Andrea Rosen Gallery, New York
Acquired by the present owner from the above in May 1994
Hanover, Sprengel Museum, Felix Gonzalez-Torres, June - August 1997
Villa Merkel, Galerie der Stadt Esslingen am Neckar, Fotografie als Handlung: 4th International Foto-Triennale, June - September 1998
San Francisco, Fraenkel Gallery, Felix Gonzalez-Torres, April - May 2004 (another example exhibited)
Seattle, Henry Art Gallery; West Palm Beach, Norton Museum of Art; Tampa Museum of Art; Chicago Cultural Center, Crosscurrents at Century's End: Selections from the Neuberger Berman Art Collection, June 2003 - June 2004, pl. XIX, p. 49, illustrated in color
Renate Wiehager, ed., Fotografie als Handlung [Photography as Concept]: 4th International Foto-Triennale; Esslingen, 1998, pp. 74 – 75, illustrated in color
Dietmar Elger, et al., eds., Felix Gonzalez-Torres: Catalogue Raisonné, Ostfildern-Ruit, 1997, p.133, illustrated in color
Nancy Spector, Felix Gonzalez-Torres, New York, 1995, p. 40, illustrated in color
The five images that comprise the present work, Felix Gonzalez-Torres's "Untitled" from 1994, depict a somber and expansive sky fragmented. The birds cluster like specks of pale dust; in two of the photographs, they fade to near invisibility. Gonzalez-Torres, an artist known for imbuing his stark imagery with visual metaphor, addresses here the idea of travel, both as a physical act of displacement – a transition from familiar to foreign – and as a reflection of progress, at once personal and cultural. The birds appear – uncannily – as at once static and dynamic, obviously flying but also floating. As Torres himself notes, "As with all artistic practices...[my work] is related to the act of leaving one place for another, one which proves perhaps better than the first" (As quoted from the press release for Gonzalez-Torres's individual exhibition at Andrea Rosen Gallery, New York, January – February 1990).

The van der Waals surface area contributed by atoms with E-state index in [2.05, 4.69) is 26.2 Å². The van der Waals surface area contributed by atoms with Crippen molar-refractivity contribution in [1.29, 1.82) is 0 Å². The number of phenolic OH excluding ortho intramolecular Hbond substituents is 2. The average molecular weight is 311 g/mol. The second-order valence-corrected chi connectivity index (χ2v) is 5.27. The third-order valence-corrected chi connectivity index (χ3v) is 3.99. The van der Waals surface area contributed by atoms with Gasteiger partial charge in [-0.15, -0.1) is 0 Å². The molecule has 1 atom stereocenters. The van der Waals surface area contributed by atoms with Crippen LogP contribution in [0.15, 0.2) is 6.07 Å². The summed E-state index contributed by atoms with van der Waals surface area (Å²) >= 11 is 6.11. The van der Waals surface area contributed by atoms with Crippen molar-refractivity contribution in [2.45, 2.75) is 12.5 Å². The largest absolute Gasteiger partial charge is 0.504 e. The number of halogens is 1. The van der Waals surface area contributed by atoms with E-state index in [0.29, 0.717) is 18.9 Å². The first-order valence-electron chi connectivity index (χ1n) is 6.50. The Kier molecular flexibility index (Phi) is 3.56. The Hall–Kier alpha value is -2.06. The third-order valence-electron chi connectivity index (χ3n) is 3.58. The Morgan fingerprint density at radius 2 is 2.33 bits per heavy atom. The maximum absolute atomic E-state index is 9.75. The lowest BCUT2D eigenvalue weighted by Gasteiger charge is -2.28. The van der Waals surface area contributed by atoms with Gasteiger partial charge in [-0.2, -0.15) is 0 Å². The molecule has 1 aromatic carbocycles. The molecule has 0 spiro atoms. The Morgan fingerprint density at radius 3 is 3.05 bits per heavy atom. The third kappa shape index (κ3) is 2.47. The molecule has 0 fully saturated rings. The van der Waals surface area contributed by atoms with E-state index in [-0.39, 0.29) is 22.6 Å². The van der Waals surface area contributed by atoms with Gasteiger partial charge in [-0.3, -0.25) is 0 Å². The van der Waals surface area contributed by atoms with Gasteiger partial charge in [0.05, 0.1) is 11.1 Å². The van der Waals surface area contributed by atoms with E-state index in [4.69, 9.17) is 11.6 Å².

In one respect, these prints differ Gonzalez-Torres's more familiar works, which employ common objects like candy, paper and light- bulbs to suggest love and remembrance. His "Untitled" (Perfect Lovers), 1987- 1991, for example, features two clocks, hung side-by-side, that record time until inevitably falling out of synch. Similarly, piles of candy beg viewers to take a piece; to deplete the piece. Here, the work is quieter, subtler. The faint contrast between the frenetic birds and the misty sky suggests a permeability between being and surrounding.
At the same time, photography was central to Gonzalez-Torres. He was trained as a photographer and his entire oeuvre can be seen to have a relationship to photographic practice or theory. By returning to the ostensibly traditional format of framed, photographic prints during his career, Gonzalez-Torres extended his artistic practice, a significant aspect of which was his radical exploration of the boundaries of value and worth, uniqueness and the multiple.
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